Mechanisms related to the genotoxicity of particles in the subway and from other sources.

2.50
Hdl Handle:
http://hdl.handle.net/10146/36733
Title:
Mechanisms related to the genotoxicity of particles in the subway and from other sources.
Authors:
Karlsson, Hanna L.; Holgersson, Asa; Moller, Lennart
Abstract:
Negative health effects of airborne particles have clearly been shown in epidemiological studies. People get exposed to particles from various sources such as the combustion of, for example, diesel and wood and also from particles arising from tire-road wear. Another source of importance for certain populations is exposure to particles in subway systems. We recently reported that these particles were more genotoxic when compared to that of several other particle types. The aim of this study was to further investigate and compare the toxicity of subway particles and particles from other sources as well as investigate some mechanisms behind the genotoxicity of subway particles. This was done by comparing the ability of subway particles and particles from a street, pure tire-road wear particles, and particles from wood and diesel combustion to cause mitochondrial depolarization and to form intracellular reactive oxygen species (ROS). Furthermore, the genotoxicity and ability to cause oxidative stress was compared to magnetite particles since this is a main component in subway particles. It was concluded that the subway particles and also street particles and particles from wood and diesel combustion caused mitochondrial depolarization. The ability to damage the mitochondria is thus not the only explanation for the high genotoxicity of subway particles. Subway particles also formed intracellular ROS. This effect may be part of the explanation as to why subway particles show such high genotoxicity when compared to that of other particles. Genotoxicity can, however, not be explained by the main component, magnetite, by water-soluble metals, or by intracellular mobilized iron. The genotoxicity is most likely caused by highly reactive surfaces giving rise to oxidative stress.
Citation:
Chem. Res. Toxicol. 2008, 21 (3):726-731
Journal:
Chemical Research in Toxicology
Issue Date:
Mar-2008
URI:
http://hdl.handle.net/10146/36733
DOI:
10.1021/tx7003568
PubMed ID:
18260651
Additional Links:
http://pubs.acs.org/cgi-bin/abstract.cgi/crtoec/2008/21/i03/abs/tx7003568.html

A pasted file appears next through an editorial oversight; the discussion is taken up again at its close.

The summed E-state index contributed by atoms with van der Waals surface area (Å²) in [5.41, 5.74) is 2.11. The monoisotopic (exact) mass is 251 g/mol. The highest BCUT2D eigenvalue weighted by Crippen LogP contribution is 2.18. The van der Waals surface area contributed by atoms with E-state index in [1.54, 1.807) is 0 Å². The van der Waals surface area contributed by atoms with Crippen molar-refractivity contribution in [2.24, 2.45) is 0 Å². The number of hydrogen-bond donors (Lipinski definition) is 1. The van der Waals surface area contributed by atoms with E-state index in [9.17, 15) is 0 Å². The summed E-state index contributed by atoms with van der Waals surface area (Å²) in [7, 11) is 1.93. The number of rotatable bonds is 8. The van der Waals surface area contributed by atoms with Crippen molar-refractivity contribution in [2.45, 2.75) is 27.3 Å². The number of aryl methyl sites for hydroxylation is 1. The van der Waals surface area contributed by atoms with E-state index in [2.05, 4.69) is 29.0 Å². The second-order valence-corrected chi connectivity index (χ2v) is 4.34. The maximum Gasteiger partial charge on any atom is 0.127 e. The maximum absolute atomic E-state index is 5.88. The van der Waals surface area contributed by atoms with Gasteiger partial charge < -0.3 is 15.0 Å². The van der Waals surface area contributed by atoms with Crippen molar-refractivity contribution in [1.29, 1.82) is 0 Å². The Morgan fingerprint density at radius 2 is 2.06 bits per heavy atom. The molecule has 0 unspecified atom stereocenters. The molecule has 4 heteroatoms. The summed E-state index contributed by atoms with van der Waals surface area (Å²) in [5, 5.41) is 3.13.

Type:
Article
Language:
en
ISSN:
0893-228X
Appears in Collections:
Articles

Full metadata record

DC FieldValue Language
dc.contributor.authorKarlsson, Hanna L.-
dc.contributor.authorHolgersson, Asa-
dc.contributor.authorMoller, Lennart-
dc.date.accessioned2008-08-28T10:24:00Z-
dc.date.available2008-08-28T10:24:00Z-
dc.date.issued2008-03-
dc.identifier.citationChem. Res. Toxicol. 2008, 21 (3):726-731en
dc.identifier.issn0893-228X-
dc.identifier.pmid18260651-
dc.identifier.doi10.1021/tx7003568-
dc.identifier.urihttp://hdl.handle.net/10146/36733-
dc.description.abstractNegative health effects of airborne particles have clearly been shown in epidemiological studies. People get exposed to particles from various sources such as the combustion of, for example, diesel and wood and also from particles arising from tire-road wear. Another source of importance for certain populations is exposure to particles in subway systems. We recently reported that these particles were more genotoxic when compared to that of several other particle types. The aim of this study was to further investigate and compare the toxicity of subway particles and particles from other sources as well as investigate some mechanisms behind the genotoxicity of subway particles. This was done by comparing the ability of subway particles and particles from a street, pure tire-road wear particles, and particles from wood and diesel combustion to cause mitochondrial depolarization and to form intracellular reactive oxygen species (ROS). Furthermore, the genotoxicity and ability to cause oxidative stress was compared to magnetite particles since this is a main component in subway particles. It was concluded that the subway particles and also street particles and particles from wood and diesel combustion caused mitochondrial depolarization. The ability to damage the mitochondria is thus not the only explanation for the high genotoxicity of subway particles. Subway particles also formed intracellular ROS. This effect may be part of the explanation as to why subway particles show such high genotoxicity when compared to that of other particles. Genotoxicity can, however, not be explained by the main component, magnetite, by water-soluble metals, or by intracellular mobilized iron. The genotoxicity is most likely caused by highly reactive surfaces giving rise to oxidative stress.en
dc.language.isoenen
dc.relation.urlhttp://pubs.acs.org/cgi-bin/abstract.cgi/crtoec/2008/21/i03/abs/tx7003568.htmlen
dc.subject.meshAir Pollutants, Occupational-
dc.subject.meshCell Line-
dc.subject.meshComet Assay-
dc.subject.meshDNA Damage-
dc.subject.meshEpithelial Cells-
dc.subject.meshFerrosoferric Oxide-
dc.subject.meshFiltration-
dc.subject.meshHumans-
dc.subject.meshIron-
dc.subject.meshMetals-
dc.subject.meshMitochondria-
dc.subject.meshMutagens-
dc.subject.meshParticle Size-
dc.subject.meshParticulate Matter-
dc.subject.meshRailroads-
dc.subject.meshReactive Oxygen Species-
dc.titleMechanisms related to the genotoxicity of particles in the subway and from other sources.en
dc.typeArticleen
dc.identifier.journalChemical Research in Toxicologyen

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